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Corporate Matching of Employees'
by Tony Poderis
A number of resources provide listings of companies having gift programs that match contributions made by their employees to non-profit organizations. According to the grantor's guidelines, such matching funds could be general in nature for support of almost any type of accredited non-profit favored by an employee, or a company might limit its matching funds, say, to education. Often, a company has a maximum limit to funds it donates in this way to a given nonprofit organization during a single year. Through your research from libraries and on the Internet, such commercially available lists and those harvested by nonprofit associations, such as CASE (Council for Advancement and Support of Education), can be reviewed for possible value to your organization.
Look Only, or Mainly, to Companies Operating in Your Area of Service
You will need to be selective and temper your expectations when consulting listings of companies matching the gifts of their employees. These general and geographically-wide lists of companies with matching gifts programs may be of very limited use to community organizations. What counts most is that any companies that match gifts of employees who make contributions to non-profit organizations must have some facility or operation in the geographic area served by the non-profit. Thus, it would do no good to present to your donors a list of companies that have no business interests or employees in your area. No business in the area---no employees---no matching gifts.
So, let's narrow the search for those companies which have matching programs, and which operate in your area.
The Best Ways to Attract Corporate Matching Funds
Let's review a typical checklist of activity when it comes to working a matching gifts program. Which of these tactics have you followed? Which could you initiate?:
Other Essentials - Handling Pledges
Naturally, you will need to have cash gifts in hand to prove to the companies that the gifts were paid. Pledges will not count until they are paid. Then, the companies will process their matching gifts and send checks to your organization.
All gift return envelopes mailed to donors for renewed gifts and those mailed to new prospects should ask the receiver to check with his or her employer in the way described above. In time, as you learn of matching companies which have employees in your service area making gifts to you, print those corporations' names on the back side of your gift return envelope (the underside of a long sealing flap) to urge that the receiver see if his or her company is listed.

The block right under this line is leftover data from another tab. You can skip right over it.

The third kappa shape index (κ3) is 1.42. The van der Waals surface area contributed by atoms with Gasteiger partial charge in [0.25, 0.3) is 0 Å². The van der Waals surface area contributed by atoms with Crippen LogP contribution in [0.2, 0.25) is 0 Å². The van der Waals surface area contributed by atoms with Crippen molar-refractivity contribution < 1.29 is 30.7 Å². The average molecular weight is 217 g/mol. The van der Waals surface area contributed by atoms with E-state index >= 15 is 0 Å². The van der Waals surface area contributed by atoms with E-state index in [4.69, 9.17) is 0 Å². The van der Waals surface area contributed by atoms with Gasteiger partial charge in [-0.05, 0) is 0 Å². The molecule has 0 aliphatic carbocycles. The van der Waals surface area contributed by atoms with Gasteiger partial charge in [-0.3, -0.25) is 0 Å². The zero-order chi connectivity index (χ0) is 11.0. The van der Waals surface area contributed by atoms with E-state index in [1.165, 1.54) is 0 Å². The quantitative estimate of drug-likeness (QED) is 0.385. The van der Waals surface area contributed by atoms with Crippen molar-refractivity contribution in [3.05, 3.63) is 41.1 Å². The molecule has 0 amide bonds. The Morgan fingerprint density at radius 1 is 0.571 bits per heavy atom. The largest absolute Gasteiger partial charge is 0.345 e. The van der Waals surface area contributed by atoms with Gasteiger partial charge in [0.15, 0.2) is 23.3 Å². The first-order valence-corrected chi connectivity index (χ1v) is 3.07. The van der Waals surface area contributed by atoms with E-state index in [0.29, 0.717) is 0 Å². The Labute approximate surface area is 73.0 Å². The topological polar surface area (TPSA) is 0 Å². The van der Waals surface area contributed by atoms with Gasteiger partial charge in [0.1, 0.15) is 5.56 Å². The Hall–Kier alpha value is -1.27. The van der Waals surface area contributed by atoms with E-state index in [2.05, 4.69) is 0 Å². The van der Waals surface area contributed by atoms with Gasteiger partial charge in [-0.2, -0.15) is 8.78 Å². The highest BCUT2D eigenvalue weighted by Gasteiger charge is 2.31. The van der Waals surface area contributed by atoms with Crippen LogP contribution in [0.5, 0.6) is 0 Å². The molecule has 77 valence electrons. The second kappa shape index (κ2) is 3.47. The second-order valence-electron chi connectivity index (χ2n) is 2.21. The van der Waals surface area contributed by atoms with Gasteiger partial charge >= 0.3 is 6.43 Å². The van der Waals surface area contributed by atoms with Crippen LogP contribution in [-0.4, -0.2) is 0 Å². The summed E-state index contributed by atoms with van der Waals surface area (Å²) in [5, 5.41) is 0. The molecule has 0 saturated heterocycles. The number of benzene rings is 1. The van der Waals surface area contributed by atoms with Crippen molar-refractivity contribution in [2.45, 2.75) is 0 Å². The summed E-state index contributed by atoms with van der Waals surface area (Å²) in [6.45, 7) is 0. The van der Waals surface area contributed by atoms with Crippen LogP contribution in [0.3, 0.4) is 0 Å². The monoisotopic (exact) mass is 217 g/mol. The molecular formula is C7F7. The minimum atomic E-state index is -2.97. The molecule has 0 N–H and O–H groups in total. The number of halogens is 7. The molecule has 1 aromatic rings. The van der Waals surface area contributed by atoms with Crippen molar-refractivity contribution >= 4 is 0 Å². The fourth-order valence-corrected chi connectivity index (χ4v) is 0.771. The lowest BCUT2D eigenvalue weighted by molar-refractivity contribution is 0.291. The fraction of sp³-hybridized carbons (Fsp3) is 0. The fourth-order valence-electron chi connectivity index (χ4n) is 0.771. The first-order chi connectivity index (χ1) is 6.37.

How to Recognize the Employer's and the Employee's Gifts to Your Organization
Here is what I believe to be an important practice regarding how to handle and recognize the gifts companies give to non-profits to match their employees' gifts. If the cash match is indeed what a corporation matches to an employee's gift to a charity as cited below, we suggest the procedure which follows.
M/M John Smith donated (and paid) $500 to our organization. With our acknowledgment of that gift in hand, they submitted the proper matching form to Mrs. Smith's employer, who in turn, sent us another $500.
We simply believed that this gesture (partial "paper credit") was appropriate and thoughtful, and you can be sure it was always appreciated by our donors during the twenty years I followed this procedure at my organization, and when I still enthusiastically recommend the practice to other non-profit organizations and consultants.
The corporation's $500 gift was publicly recognized as well in the Annual Report. Additionally, if the company gave a separate gift to our annual fund, gave money to a sponsorship, or gave to a special fund-raising event, we simply combined all of that money with any matching funds for the total we listed for public credit. Again, the public "paper credit" was simply a good donor relations exercise. The "double booking" here as paper credit was of no consequence to our finance department's audit. The actual transactions, of course, were handled as required by accounting standards in our in-house financial operation and with the Auditor.
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About the Author: Tony Poderis was for 20 years to 1993 Director of Development for The Cleveland Orchestra and its Summer Home, Blossom Music Center. He was responsible for Cleveland's largest annual institutional fund-raising campaign. Since 1993, Tony has been a fund-raising consultant serving all non-profit institutions' needs to develop and to maximize their potential to raise Annual, Endowment, Capital, and Sponsorship & Underwriting funds.
Tony's experiences have won him a wide audience. At many hundreds of seminars and workshops in the United States, Canada, Puerto Rico, and Mexico over the course of his 30 years in fund-raising, he has addressed every facet of raising contributed income for social service, medical, educational, religious, and cultural institutions. He is a fund-raising Speaker/Specialist consultant to the United States Information Agency and the Mexican Government.
Tony is the author of a 115 page book on fund-raising published by FundAmerica Press titled "It's a Great Day to Fund-Raise!" In this publication, he has condensed his nearly three decades of fund-raising experience to provide a concise step-by-step guide to help all volunteers and professionals be as successful as possible as they carry out their fund-raising responsibilities for their respective non-profit institutions.
Visit his web site at http://www.raise-funds.com for more information about his book and lots of other great fundraising advice.